We have had numerous wrongful death and other assisted living cases resolve recently, having had a wrongful death settlement hearing yesterday and having another Monday.
This story has been updated with a roundup of Emeritus employee responses.
Emeritus Senior Living, the country’s largest assisted living company, has crafted detailed plans to respond to PBS Frontline and ProPublica’s investigation of the company and the assisted living industry.
Saying the report could lead to “the call for more stringent regulation,” the company emailed an eight-page strategy memo to the leaders of the nation’s major assisted living chains, asking them to put up a “united front.” Karen Lucas, the company’s vice president for communications, said Emeritus developed the media strategy in conjunction with trade groups and other assisted living firms.
“Everyone is working together to make sure we’re educating the public,” Lucas said.
Emeritus has also developed a response plan for the employees who run the company’s roughly 500 facilities, telling them to comment on Frontline’s website and Facebook page and on ProPublica’s Facebook page. The company also instructed workers to encourage residents in Emeritus facilities to post positive comments on Yelp, Caring.com, and Google “to offset the potential negative backlash created” by the investigation.
ProPublica and Frontline have obtained the strategy documents, which are posted here:
Email from President & CEO Granger Cobb:
As many of you are aware, Frontline will be airing a story on the assisted living industry on July 30. The title of the program is “Life and Death in Assisted Living.” As the largest assisted living provider, Emeritus is going to be featured in the story; however, this is an attack on our entire senior living industry. We believe Frontline is using the isolated incidents in this story to promote stricter and more nationalized regulation for the industry and to suggest that for-profit corporations and caring for seniors are somehow incompatible.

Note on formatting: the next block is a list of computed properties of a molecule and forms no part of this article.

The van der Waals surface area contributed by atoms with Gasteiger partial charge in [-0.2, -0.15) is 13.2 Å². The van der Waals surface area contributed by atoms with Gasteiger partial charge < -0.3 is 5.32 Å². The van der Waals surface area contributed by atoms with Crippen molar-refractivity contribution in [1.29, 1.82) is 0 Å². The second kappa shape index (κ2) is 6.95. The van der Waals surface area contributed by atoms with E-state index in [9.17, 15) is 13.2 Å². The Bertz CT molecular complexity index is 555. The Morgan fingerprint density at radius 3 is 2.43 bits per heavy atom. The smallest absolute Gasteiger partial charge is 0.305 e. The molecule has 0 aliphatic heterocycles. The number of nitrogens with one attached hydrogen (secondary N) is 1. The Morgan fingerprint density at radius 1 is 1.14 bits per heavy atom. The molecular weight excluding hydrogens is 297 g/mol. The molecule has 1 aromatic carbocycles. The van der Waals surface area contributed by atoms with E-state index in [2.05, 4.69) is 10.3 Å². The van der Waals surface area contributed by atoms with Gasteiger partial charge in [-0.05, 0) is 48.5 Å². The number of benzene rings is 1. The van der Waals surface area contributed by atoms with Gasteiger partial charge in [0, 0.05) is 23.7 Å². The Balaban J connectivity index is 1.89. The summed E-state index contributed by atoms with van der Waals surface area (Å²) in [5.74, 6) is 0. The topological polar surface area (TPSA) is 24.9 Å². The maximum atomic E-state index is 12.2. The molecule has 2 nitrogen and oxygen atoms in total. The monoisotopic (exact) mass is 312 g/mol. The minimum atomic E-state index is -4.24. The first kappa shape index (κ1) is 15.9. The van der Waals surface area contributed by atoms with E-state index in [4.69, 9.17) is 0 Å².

In the hopes that we present a united front, I have attached materials that include key industry messages developed with input from experts at ALFA and ASHA as well as our own team. To ensure the public remains confident about residing in or having their loved ones reside in assisted living, it is critical that we present a consistent message.
Please take a moment to read the attached, modify as you see fit, and share with your teams as appropriate. We are trying to balance the need to prepare staff, without drawing more attention to the story than it might otherwise garner on its own. As an industry, we care for one of the most fragile populations in society. We need to get our message across 2013 that assisted living fills a consumer driven niche by creating a place where seniors can retain their independence, dignity, and quality of life, while having access to care and assistance as needed. We know that residents in assisted living communities have a satisfaction rate of greater than 90 percent. This is the message we need to be telling 2013 that, as an industry, we care for more than 1 million seniors, providing them with the resources to lead purposeful, fulfilling lives and that we accomplish this with a very high degree of customer satisfaction.
I have received messages of support from many of you regarding this story, for which I am deeply appreciative. I am convinced that if we stand together, we can successfully counter the picture Frontline is trying to portray of our industry and tell the wonderful stories of compassion and nurturing our residents experience every single day.
If you have any questions or concerns about the Frontline story, I encourage you to contact me. Thanks for your support.
Emeritus Strategy Memo:
Frontline 2013 Assisted Living Response Materials
What we know